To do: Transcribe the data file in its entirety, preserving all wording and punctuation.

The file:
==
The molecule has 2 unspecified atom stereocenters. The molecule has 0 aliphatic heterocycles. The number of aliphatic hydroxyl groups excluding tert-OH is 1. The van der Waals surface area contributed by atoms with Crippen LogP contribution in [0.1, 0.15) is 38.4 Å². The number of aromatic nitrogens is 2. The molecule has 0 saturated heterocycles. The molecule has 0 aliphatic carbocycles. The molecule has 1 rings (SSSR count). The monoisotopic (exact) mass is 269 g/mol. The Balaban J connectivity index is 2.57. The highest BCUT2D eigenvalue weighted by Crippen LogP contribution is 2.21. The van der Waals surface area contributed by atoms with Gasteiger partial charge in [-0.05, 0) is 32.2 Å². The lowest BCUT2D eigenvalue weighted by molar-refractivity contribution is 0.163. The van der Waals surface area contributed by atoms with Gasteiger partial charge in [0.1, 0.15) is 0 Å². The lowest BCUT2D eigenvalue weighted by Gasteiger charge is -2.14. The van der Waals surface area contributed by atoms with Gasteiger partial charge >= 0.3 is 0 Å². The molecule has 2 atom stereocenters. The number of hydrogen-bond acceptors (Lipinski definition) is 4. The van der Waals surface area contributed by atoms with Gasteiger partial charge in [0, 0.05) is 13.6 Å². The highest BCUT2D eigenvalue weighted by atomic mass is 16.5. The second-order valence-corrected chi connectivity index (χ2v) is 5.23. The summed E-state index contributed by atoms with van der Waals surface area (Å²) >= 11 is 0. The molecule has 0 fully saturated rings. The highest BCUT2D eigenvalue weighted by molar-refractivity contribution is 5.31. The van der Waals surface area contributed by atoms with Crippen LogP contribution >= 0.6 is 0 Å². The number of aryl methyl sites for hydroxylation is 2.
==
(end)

The molecule has 2 unspecified atom stereocenters. The molecule has 0 aliphatic heterocycles. The number of aliphatic hydroxyl groups excluding tert-OH is 1. The van der Waals surface area contributed by atoms with Crippen LogP contribution in [0.1, 0.15) is 38.4 Å². The number of aromatic nitrogens is 2. The molecule has 0 saturated heterocycles. The molecule has 0 aliphatic carbocycles. The molecule has 1 rings (SSSR count). The monoisotopic (exact) mass is 269 g/mol. The Balaban J connectivity index is 2.57. The highest BCUT2D eigenvalue weighted by Crippen LogP contribution is 2.21. The van der Waals surface area contributed by atoms with Gasteiger partial charge in [-0.05, 0) is 32.2 Å². The lowest BCUT2D eigenvalue weighted by molar-refractivity contribution is 0.163. The van der Waals surface area contributed by atoms with Gasteiger partial charge in [0.1, 0.15) is 0 Å². The lowest BCUT2D eigenvalue weighted by Gasteiger charge is -2.14. The van der Waals surface area contributed by atoms with Gasteiger partial charge >= 0.3 is 0 Å². The molecule has 2 atom stereocenters. The number of hydrogen-bond acceptors (Lipinski definition) is 4. The van der Waals surface area contributed by atoms with Gasteiger partial charge in [0, 0.05) is 13.6 Å². The highest BCUT2D eigenvalue weighted by atomic mass is 16.5. The second-order valence-corrected chi connectivity index (χ2v) is 5.23. The summed E-state index contributed by atoms with van der Waals surface area (Å²) >= 11 is 0. The molecule has 0 fully saturated rings. The highest BCUT2D eigenvalue weighted by molar-refractivity contribution is 5.31. The van der Waals surface area contributed by atoms with Crippen LogP contribution >= 0.6 is 0 Å². The number of aryl methyl sites for hydroxylation is 2.